Ring the alarm! Cutty Ranks is “Back With a Vengeance” on his Artists Only! Records 2001 release. Produced by the legendary King Jammy and featuring several cameos by top artists, Cutty’s latest release is his best to date and is sure to be a number one.
I can remember back in the late 80’s wondering if American radio would ever embrace any other Jamaican dancehall artists other than Shabba Ranks. The answer to my wonderment came in the summer of 1991, when Cutty Ranks released “The Stopper” on Profile Records. The title track rocked the airwaves and helped make dancehall more accessible to the mainstream listener. He has since worked with mega-producers Beenie Man, Sly and Robbie, and Buju Banton, serving to boost his career and gain a broader audience.
“Back With a Vengeance” gets things started with the hip-hop infused “Shake the Thing.” It is a call for all women to shake “the thing” regardless of their color and size–“slim or fatty.” There are many opponents of “gun talk” in some of dancehall’s rudeboy lyrics, but Cutty’s second track “Eye For An Eye” (a combination style with Wayne Marshall) is just too wicked to be bridled by political correctness, even if he is singing about drinking Hennessy with his friends before going out to “bust off some informer crowns” with a hundred rounds.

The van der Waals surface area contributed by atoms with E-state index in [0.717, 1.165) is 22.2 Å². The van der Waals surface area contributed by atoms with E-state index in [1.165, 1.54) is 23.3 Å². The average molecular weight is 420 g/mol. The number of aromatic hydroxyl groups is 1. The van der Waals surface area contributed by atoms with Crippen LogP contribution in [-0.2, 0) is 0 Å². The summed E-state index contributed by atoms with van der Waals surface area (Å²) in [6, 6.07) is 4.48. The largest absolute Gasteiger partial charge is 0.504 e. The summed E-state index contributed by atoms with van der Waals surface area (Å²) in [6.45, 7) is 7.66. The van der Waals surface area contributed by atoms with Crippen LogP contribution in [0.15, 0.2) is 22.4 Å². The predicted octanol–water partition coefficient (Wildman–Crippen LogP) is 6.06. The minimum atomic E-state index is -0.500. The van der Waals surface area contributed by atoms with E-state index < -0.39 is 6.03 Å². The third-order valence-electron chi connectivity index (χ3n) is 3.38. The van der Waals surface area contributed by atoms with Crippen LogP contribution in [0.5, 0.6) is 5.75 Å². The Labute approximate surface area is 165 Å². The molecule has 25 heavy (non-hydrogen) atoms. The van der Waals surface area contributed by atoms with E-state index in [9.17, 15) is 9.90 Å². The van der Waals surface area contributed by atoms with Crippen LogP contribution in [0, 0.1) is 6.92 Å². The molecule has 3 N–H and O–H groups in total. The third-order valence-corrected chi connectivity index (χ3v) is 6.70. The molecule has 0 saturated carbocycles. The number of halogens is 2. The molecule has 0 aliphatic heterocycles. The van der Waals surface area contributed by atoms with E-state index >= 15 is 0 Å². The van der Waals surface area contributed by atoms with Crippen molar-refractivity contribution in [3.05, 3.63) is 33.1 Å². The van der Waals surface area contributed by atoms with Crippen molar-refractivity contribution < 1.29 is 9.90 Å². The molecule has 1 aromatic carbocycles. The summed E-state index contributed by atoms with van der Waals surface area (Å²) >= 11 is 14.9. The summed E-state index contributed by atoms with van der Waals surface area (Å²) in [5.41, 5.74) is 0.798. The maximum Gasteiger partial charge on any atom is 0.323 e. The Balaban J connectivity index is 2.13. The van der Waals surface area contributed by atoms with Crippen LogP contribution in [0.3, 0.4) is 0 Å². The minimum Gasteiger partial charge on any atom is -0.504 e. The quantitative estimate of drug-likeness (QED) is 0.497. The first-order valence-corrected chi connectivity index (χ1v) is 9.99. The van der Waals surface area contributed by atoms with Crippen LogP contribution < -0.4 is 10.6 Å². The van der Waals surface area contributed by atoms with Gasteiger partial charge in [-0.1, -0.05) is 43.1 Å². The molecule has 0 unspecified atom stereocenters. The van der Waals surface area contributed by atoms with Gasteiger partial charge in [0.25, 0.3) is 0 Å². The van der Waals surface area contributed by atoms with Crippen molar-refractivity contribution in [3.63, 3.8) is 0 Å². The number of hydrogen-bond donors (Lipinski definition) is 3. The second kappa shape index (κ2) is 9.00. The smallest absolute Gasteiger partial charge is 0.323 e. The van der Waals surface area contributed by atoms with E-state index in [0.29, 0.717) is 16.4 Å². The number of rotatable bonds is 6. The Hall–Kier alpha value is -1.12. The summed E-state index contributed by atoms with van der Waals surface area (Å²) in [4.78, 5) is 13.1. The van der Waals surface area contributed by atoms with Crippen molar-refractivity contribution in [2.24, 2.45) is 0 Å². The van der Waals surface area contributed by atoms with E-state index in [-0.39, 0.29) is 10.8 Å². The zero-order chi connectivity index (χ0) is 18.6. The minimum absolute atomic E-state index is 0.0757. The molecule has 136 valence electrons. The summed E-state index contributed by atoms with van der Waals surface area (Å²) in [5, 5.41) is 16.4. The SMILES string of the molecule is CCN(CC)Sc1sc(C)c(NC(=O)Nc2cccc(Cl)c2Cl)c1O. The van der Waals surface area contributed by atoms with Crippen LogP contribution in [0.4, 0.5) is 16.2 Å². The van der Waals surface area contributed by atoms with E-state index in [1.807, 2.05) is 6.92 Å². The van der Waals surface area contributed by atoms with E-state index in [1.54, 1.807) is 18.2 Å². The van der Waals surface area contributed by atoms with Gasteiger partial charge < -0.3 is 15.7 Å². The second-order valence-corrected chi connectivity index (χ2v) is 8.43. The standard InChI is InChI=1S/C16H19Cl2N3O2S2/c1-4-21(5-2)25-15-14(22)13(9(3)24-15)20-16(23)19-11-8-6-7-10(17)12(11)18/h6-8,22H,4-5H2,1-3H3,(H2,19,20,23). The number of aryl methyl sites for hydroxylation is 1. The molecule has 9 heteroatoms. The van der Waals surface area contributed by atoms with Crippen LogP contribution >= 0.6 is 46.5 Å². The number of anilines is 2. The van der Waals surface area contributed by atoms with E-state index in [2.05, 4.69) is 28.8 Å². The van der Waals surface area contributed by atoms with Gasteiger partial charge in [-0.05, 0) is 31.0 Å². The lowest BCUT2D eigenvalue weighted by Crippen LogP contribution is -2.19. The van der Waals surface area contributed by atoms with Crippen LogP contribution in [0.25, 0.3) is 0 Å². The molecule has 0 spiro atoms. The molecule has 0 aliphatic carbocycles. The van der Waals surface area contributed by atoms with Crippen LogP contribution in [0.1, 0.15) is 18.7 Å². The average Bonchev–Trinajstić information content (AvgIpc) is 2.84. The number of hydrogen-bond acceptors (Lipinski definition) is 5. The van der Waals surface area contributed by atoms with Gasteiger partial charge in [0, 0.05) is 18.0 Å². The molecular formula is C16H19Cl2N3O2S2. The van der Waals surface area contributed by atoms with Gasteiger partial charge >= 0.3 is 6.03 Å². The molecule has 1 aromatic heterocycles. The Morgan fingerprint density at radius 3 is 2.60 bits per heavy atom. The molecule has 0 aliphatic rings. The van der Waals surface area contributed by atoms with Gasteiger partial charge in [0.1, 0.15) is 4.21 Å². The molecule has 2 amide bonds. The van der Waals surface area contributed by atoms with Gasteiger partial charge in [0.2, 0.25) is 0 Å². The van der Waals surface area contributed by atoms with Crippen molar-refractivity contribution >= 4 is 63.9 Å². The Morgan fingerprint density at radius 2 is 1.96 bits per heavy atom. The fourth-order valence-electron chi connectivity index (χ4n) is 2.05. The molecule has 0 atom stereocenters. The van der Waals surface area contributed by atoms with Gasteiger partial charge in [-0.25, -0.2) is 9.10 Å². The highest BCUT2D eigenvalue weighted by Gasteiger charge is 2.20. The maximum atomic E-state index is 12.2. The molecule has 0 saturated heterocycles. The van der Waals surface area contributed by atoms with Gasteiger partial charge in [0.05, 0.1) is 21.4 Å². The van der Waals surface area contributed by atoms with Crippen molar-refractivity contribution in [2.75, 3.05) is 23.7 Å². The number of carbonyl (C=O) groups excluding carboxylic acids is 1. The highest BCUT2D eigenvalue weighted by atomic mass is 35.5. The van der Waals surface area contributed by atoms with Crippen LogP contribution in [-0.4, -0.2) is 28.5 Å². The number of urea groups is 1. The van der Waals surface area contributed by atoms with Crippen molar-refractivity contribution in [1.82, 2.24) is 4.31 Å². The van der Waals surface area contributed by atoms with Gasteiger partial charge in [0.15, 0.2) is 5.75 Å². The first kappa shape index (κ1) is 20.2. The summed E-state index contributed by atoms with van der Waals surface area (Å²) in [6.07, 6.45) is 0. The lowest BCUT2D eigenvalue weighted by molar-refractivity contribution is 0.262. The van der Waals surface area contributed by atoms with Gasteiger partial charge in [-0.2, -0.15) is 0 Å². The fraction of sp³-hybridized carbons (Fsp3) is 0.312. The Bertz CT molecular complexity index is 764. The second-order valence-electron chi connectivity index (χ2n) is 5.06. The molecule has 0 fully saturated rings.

On the title track, “Vengeance,” Cutty puts down the gun to assert his lyrical dominance-anyone test “me know him must bite the dust.” Cutty teams up with the prolific dancehall singer Frankie Paul on “My Girl” with Frankie’s distinguishing soul vocal complimenting Cutty’s deep voice. Cutty shows his sensitive side on “Needs,” by expressing his needs in a relationship, “x amount of kisses, x amount of hug, x amount of lotion fi rub down mi body.” Females with a weak constitution may want to skip past “Slap.” No it is not about domestic violence; it’s just that it has a sexual explicitness that would make Tipper Gore cower.
One of the finest tracks on “Back With a Vengeance” is Cutty’s collaboration with Dennis Brown on “No More Will I Roam,” a nice roots number (play loud for maximum effect). Cutty turns on the rudegirls with the anthem-like “Haa Lio.” You’ve probably already heard this one in the dancehalls with its sing-a-long chorus. “Fi Wi Gal” is a surprising and good number. Its sparse techno charged “Fat Nash Riddim” is a refreshing diversion that is impossible to sit through; one must dance to this bass thumping track. Dean Fraser’s sax gives a modern R&B feel to the anti-gangbanger “Road Block,” a song that not only showcases Cutty’s singing ability but also demonstrates his songwriting savvy.
Rarely do you see an album end just as hot as it began but this one does. “What A Session” sums up the album, bringing Frankie Paul back for one last scorcher. Some may deem Cutty’s lyrical content as controversial, but then so is life and reality. I for one cannot condemn a man’s art for reflecting that which is around him and that which affects him. Besides, controversy sparks dialogue and communication, and no doubt the world could use more of that. “Back With A Vengeance” is the next stage in the diverse evolution of dancehall–don’t get left behind.